With Mahjabin Reza Choudhury


Anika Chowdhury

A well-known figure in the Bangladeshi film industry, Mahjabin Reza Choudhury has established herself as a talented producer and produced critically acclaimed films and web series such as Rickshaw Girl and Bodh. Influenced significantly by her brother, Amitabh Reza Chowdhury, an eminent director, the producer was drawn to film production from a young age. Her journey in the industry reflects a deep-seated passion for story-telling and an interest in the creative processes behind film-making.

Over a Google Meet session, Mahjabin Reza Choudhury opened up about her journey to MWB.

What inspired you to become a film producer?

I am very close to my brother Amitabh Reza Chowdhury and he is seven years older than I am. He is very protective of me and I have always followed him diligently. When I was young, I resolved to follow in my brother’s footsteps. So, this is where my primary inspiration came from.

Again, I have always wanted to create something of my own and never liked or wanted to do a 9 to 5 job. So, I started my career in the production industry. The advertising industry, the play of light and shadow and the fieldwork – everything had fascinated me. 

This is why I have been in the production business for more than 23 years and never tried to go anywhere else. Above everything else, I am incredibly grateful to my husband Md Assaduzzaman and son Ehan Zaman. My family has been my biggest source of inspiration.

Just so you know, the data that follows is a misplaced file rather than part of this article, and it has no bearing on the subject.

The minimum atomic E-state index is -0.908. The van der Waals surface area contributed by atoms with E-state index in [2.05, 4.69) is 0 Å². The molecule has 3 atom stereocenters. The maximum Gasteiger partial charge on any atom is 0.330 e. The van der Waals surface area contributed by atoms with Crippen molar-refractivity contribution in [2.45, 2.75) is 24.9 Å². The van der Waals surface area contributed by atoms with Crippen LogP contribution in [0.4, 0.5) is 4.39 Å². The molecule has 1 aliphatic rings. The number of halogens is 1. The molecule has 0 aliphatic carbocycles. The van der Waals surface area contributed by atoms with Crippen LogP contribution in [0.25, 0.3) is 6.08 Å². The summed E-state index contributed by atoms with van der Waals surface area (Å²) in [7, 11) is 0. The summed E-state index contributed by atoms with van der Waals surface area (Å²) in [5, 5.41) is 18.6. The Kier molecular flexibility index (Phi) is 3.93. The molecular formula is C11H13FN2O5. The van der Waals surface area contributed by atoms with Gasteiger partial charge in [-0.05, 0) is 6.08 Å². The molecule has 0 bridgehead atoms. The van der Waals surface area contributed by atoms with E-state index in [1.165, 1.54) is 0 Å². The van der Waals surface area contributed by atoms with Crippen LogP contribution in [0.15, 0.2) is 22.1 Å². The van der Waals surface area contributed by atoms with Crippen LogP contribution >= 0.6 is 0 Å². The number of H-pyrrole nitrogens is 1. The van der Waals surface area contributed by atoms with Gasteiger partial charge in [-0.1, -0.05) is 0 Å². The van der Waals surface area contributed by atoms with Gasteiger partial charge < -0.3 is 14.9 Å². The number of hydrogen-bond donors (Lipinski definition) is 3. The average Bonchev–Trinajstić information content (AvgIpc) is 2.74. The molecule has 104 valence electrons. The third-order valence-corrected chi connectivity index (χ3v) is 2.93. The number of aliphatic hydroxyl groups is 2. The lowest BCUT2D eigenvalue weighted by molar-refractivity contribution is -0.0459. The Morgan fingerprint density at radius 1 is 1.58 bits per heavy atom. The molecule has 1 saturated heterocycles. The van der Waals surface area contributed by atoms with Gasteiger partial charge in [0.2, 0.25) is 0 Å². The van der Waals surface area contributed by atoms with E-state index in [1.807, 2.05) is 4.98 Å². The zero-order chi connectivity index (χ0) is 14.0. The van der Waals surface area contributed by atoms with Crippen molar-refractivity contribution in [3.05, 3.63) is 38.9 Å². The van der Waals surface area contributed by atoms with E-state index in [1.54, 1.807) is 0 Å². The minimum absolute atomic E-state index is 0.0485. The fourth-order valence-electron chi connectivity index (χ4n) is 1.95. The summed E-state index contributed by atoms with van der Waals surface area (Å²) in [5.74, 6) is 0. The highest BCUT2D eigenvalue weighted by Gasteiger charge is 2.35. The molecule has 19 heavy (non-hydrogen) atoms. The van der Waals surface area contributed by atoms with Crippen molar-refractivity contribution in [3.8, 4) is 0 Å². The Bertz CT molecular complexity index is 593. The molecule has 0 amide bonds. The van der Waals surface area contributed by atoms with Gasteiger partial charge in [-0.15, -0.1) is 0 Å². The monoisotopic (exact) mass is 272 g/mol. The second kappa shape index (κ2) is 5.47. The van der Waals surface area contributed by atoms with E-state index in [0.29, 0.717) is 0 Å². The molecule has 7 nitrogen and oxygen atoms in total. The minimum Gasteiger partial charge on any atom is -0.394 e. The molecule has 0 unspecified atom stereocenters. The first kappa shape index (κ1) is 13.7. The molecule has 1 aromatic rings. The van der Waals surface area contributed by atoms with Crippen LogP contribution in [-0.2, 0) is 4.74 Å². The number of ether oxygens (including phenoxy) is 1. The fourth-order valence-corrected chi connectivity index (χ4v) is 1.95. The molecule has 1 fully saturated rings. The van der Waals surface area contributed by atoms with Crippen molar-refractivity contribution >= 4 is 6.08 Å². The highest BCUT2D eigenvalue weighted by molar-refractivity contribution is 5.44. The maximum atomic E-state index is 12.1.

Ultimately, my foray into film production is driven by a commitment to story-telling – a love for the creative process

How has your background in sports during your school years influenced your approach to film-making and production? Do you see any parallels between the disciplines required in sports and film production?

I cherish my school years because during that time I learned a lot. Whether it was education, discipline, teamwork or any other values, my school – Viqarunnisa Noon School and College – played a pivotal role in my upbringing. 

As for the parallels between sports and film production, discipline is needed in both of these fields. 

The world of sports, much like film production, is built on discipline, teamwork, and a relentless pursuit of excellence

These experiences have taught me valuable lessons that I apply to my work in the film industry. Whenever we work on a film or any other production, we have to be on the set. There is no option of sitting in an AC room and completing the project. 

Collaborating with your brother, Amitabh Reza Chowdhury, on Rickshaw Girl must have been a unique experience. Can you share insights into how your sibling dynamic contributes to your creative and working relationship?

I started working with Amitabh bhai in 2001. However, whenever we are on the set, we forget that we are siblings and only act professionally. I share my suggestions or concerns if I deem it necessary and Amitabh bhai listens to me as a director. 

Again, whenever working with an experienced individual, you will benefit in many ways. You will learn many lessons from that person. I believe Amitabh bhai is an exceptionally talented person and I am always learning from him. 

However, working with family also means that we have to navigate the delicate balance between our professional roles and personal relationships. Though sometimes there are slight disagreements between us, we also know how to overcome them strategically.